After basking in the glow of its successful $106 million modern expansion by Renzo Piano, completed four years ago, the Morgan Library will now turn its attention to renovating its 1906 building, a Renaissance-style structure designed by Charles McKim to house J.P. Morgan’s personal office and library. The $4.5 million project will be led by New York architects Beyer Blinder Belle with Stephen Saitas as exhibition designer and Richard Renfro as the lighting designer.
The project aims to provide more exhibition space for Morgan’s permanent collection, particularly rare books and centuries-old drawings that are sensitive to light and cannot be displayed in the light-filled Piano addition. Whilst the exterior of the building was cleaned during the expansion, its marble and mosaic rotunda and multi-storied library have remained untouched for decades and are in need of restoration. It will be a ‘noninvasive restoration’ said William Griswold, the library’s new director.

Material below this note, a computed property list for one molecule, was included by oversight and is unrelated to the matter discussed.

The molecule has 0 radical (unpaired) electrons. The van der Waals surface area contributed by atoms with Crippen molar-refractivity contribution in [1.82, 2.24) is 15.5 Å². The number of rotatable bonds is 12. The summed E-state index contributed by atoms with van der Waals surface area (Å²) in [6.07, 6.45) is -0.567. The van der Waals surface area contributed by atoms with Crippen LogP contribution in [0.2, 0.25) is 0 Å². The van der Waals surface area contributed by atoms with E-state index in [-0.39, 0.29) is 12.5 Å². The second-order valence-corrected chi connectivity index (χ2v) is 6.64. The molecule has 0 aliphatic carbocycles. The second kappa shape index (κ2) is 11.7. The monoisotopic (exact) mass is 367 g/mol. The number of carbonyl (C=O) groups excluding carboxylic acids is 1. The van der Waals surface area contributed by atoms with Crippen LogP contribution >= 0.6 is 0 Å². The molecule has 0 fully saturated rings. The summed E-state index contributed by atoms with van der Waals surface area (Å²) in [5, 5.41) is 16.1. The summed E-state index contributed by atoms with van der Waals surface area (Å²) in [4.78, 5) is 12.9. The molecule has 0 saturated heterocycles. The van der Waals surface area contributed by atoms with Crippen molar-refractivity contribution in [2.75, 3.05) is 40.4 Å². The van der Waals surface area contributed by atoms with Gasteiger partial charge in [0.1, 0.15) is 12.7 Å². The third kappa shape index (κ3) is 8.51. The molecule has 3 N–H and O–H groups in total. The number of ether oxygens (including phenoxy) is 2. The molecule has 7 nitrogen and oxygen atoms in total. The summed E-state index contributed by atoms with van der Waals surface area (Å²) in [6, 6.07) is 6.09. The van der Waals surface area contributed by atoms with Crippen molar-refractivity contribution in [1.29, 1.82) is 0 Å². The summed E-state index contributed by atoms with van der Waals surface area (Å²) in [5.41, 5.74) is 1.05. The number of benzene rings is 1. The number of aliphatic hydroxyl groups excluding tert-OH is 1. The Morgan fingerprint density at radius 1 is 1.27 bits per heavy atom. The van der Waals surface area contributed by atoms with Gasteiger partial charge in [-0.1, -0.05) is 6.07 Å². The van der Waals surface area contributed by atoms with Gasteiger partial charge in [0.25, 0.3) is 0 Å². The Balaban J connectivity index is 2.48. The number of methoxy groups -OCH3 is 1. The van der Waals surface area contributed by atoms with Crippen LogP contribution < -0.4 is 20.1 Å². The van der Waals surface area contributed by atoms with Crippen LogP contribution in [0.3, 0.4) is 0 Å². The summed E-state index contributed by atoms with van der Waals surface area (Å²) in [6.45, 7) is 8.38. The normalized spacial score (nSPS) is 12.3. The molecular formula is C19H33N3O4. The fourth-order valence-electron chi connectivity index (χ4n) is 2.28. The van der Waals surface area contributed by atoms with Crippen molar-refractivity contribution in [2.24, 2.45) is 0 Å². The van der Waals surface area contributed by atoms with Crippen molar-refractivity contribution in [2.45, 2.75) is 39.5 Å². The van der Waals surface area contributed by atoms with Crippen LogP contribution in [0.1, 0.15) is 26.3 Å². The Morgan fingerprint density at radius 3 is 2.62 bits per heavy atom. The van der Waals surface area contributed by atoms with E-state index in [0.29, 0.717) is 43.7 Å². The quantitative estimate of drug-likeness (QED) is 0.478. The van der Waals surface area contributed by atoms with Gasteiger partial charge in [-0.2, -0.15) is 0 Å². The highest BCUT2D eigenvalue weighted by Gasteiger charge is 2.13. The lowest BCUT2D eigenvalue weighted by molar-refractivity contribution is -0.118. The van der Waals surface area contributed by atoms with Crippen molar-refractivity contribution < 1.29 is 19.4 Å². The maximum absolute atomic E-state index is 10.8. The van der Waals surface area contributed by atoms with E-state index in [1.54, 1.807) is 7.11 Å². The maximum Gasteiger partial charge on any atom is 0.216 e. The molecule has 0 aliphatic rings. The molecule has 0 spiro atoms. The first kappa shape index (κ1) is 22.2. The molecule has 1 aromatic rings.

When completed, visitors will be able to see parts of the Morgan collection that have rarely been on public view, such as more books and bindings, holdings in ancient and early collections and Morgan’s impressive collection of Americana, including early copies of the Declaration of Independence and the “Star-Spangled Banner”. The building’s North Room, once the office of the Morgan’s first director, will be open to the public for the first time as a gallery devoted to work from the ancient Near East, Egypt, Rome and Greece.
The Morgan Library will remain open during the restoration but the McKim building will be closed from June 1 to October 30.